The planet’s nearby star emits flares 10 times more powerful than the Sun, leading to the possibility of a stripped atmosphere. There’s still hope that Kepler-438b, which is 12% larger and receives 40% more light than Earth, may be usable if it has a magnetic field like our own. 5. Wolf 1061 c At an ESI of .76, Wolf 1061 c is a potentially rocky super-Earth exoplanet discovered in December of 2015, some 14 light-years away from Earth. Orbiting Wolf 1061 at .084 AU, the exoplanet is closer to the inner edge of the habitable zone and is believed to be tidally locked. With one side permanently fixated on its star, the possibility of an extreme difference in temperatures on either side of the planet is incredibly likely. On the warmer side, liquid water may be sustainable, though it’s hypothesized to have an icy equilibrium temperature of -58° F or about -50° C, that could be offset by a thick atmosphere that allows for a transfer of heat away from the side of the planet facing Wolf 1061. 4. Kepler 62 e A Super-Earth found within the habitable zone of the Kepler 62 star, this exoplanet, which was discovered in 2013, has an ESI of .

83 and has some of the imperative qualities of potentially livable planets. On top of being rocky, the planet is also believed to be covered in an extensive amount of water. One factor working against 62 e as a habitable zone is the 20% increase in stellar flux from what we experience on Earth, which can trigger temperatures as high as 170° F or about 77 ° C, and start a detrimental greenhouse effect. In relation to Earth, 62 e is 60% larger and orbits the Kepler 62 star 243 days quicker and receives 20% more sunlight than Earth does. 3. Kepler 62f Kepler 62 f may only have an ESI of .67, but this super-Earth, discovered at the same time as 62e at about 1,200 light-years away from Earth, poses one of the best scenarios for habitability.

Where the exoplanet may fall short in its ability to sustain life is its possible lack of an atmosphere, which would lead to any surface water to be ice. At 1.4 times larger than Earth and with an orbital period of 267 days, life on 62f would be fairly similar to life on Earth – that is, of course, if its atmosphere were similar to that of our own. As of now, much remains unknown about the theoretically habitable planet, including whether or not it’s mostly terrestrial or predominantly covered in water. 2. Kepler-186f Kepler 186f of the Kepler 186 system may only have an ESI of .61, but the 2014 discovery is the first Earth-like exoplanet to have a radius similar to Earth’s – measuring in at about 10% larger. Found 500 light-years from Earth in the Cygnus constellation, 186f has an orbital period of 130 days and only receives 1/3 the energy from its star that Earth receives from the Sun. In terms of livability, 186f is within the habitable zone, but unknown atmospheric factors make how habitable it may be impossible to determine.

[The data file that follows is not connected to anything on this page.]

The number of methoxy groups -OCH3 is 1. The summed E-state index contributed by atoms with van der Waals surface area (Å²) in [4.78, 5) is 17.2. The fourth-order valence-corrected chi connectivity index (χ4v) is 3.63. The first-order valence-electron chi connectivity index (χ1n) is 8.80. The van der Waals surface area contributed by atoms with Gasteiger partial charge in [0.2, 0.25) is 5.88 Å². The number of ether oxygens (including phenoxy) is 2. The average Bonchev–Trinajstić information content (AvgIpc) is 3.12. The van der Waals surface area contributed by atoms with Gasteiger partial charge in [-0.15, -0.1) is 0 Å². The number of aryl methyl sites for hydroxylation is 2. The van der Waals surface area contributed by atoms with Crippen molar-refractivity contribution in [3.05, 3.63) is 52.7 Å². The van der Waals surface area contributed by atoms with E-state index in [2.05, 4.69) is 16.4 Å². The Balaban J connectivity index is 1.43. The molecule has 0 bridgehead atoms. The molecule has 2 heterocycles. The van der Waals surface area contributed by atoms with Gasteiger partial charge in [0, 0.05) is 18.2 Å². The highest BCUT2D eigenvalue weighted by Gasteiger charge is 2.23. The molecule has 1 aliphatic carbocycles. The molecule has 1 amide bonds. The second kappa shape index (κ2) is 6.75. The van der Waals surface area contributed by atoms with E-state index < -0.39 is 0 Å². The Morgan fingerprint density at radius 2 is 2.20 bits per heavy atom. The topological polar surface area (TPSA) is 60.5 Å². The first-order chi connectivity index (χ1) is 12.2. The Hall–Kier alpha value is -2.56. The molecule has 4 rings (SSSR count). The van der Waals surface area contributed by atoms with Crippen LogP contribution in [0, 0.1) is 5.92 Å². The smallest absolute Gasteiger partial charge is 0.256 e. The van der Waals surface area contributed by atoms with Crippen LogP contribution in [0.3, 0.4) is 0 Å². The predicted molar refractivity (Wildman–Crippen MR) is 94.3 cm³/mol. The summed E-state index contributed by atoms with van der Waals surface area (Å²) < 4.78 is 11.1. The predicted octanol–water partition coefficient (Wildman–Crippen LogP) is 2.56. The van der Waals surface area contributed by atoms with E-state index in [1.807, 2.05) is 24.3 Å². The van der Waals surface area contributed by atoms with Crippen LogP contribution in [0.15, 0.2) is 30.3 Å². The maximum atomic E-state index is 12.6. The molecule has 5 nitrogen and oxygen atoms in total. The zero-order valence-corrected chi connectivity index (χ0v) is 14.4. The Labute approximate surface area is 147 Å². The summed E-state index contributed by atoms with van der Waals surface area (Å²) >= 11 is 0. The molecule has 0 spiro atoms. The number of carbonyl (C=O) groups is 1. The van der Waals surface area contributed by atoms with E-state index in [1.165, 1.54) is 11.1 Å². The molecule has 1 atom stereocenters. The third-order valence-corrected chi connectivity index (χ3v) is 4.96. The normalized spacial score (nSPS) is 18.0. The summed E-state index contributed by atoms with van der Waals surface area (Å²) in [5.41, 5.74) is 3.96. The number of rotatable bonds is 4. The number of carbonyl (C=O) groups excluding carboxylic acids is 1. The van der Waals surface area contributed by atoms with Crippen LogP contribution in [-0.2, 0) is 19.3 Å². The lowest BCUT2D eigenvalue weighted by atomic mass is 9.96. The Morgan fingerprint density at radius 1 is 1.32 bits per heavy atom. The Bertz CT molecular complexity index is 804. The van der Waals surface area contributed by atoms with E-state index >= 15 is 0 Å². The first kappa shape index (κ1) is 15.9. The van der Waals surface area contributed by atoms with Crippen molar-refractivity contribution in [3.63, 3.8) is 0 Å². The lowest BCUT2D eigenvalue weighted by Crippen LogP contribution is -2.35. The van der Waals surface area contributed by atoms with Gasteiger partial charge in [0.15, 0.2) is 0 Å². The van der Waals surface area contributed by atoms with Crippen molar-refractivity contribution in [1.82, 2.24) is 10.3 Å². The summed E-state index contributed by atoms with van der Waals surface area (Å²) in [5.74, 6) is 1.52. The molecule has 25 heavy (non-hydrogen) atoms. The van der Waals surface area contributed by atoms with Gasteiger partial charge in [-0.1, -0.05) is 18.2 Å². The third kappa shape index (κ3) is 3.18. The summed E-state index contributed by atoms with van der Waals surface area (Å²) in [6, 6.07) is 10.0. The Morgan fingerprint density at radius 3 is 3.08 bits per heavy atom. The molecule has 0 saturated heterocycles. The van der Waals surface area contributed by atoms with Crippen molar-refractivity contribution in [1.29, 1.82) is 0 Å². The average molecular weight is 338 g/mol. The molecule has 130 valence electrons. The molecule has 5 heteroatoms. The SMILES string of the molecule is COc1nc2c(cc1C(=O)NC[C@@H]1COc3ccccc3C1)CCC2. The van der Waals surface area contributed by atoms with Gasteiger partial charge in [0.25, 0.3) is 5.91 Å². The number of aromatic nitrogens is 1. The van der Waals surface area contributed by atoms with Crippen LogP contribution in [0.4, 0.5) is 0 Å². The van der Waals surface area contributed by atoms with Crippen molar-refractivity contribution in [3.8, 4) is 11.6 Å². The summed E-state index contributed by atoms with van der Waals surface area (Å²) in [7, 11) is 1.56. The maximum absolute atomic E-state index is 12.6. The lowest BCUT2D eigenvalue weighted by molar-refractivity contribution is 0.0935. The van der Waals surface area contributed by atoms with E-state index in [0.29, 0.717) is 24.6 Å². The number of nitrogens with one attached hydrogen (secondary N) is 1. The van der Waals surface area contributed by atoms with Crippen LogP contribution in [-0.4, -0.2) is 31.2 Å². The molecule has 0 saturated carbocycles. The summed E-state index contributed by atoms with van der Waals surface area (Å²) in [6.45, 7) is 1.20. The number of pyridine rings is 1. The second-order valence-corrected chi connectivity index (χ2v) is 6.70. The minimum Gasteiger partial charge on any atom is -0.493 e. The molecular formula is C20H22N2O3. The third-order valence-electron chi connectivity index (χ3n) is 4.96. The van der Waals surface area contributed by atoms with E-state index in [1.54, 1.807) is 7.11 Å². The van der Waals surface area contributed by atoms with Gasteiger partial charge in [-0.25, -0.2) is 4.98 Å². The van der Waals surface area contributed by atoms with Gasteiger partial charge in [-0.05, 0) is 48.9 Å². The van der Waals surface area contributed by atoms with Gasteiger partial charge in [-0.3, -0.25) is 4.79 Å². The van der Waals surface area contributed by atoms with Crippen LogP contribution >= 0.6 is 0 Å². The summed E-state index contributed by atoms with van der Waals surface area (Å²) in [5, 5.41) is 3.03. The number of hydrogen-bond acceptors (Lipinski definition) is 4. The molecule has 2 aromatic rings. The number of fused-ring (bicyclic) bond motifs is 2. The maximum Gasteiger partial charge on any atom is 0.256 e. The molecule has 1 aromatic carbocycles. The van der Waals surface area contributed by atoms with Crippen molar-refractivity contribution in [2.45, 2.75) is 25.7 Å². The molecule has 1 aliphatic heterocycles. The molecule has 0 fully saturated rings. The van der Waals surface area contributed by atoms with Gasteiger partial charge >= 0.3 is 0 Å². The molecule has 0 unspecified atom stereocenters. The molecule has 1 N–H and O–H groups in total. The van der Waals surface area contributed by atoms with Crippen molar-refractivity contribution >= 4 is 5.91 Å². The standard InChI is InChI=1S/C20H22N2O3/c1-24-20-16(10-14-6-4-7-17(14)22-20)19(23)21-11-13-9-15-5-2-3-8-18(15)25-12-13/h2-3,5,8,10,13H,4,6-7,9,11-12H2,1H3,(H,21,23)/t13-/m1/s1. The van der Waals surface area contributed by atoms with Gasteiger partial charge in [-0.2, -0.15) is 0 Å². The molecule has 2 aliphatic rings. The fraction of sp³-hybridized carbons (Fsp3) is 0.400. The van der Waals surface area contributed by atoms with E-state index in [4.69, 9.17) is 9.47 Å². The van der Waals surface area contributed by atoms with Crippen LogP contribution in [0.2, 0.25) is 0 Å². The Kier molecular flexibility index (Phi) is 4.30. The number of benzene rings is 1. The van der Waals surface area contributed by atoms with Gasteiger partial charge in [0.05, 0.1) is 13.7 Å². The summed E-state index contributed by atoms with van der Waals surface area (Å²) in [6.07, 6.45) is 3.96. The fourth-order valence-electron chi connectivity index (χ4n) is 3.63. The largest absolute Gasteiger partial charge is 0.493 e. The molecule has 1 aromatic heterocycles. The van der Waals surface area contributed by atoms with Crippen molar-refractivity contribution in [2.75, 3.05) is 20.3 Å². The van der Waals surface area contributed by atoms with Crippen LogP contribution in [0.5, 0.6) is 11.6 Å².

Like Kepler 442b, 186f has a low obliquity that keeps it from experiencing seasons like Earth. Of the four other planets in the Kepler system, 186f is believed to not be tidally locked like its neighbors and may be the only one far enough away from the Kepler star to sustain water. 1. Kepler 452b Also known as Earth 2.0, the discovery of Kepler 452b by the Kepler space telescope was announced in July of 2015. Found 1,400 light-years away from Earth, the super-Earth, which has an ESI of .83, was located in the habitable zone of a G-type star that shares a very similar mass and surface temperature of our Sun. While 452b’s smaller radius indicates it may have a rocky, terrestrial surface, the habitability of the exoplanet remains widely unknown, though it is believed to be subjected to a runaway greenhouse effect. The exoplanet is approximately 60% larger than Earth and has a year that’s only 5% longer than our own, earning it the title of Earth’s Cousin.

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Sending Humans to Mars: How Will We Do it? | Nat Geo Live

Why are we so fascinated with Mars? There's this visceral connection that we have. It's been a constant steady light in the night sky for us. You and I can go outside tonight on a clear night, look towards the southwestern sky, and see a bright orange star, the Red Planet. (audience applauding) Looking at Mars, it's also of interest because it is within what we call the Habitable Zone around the sun. And so we're going to be exploring tonight a little bit more. I'd like to ask our guests here, our experts on a little bit about that. And let's get into the challenges and what it really takes to get to Mars. – Mars is incredibly difficult to get onto, because you have to go through the atmosphere.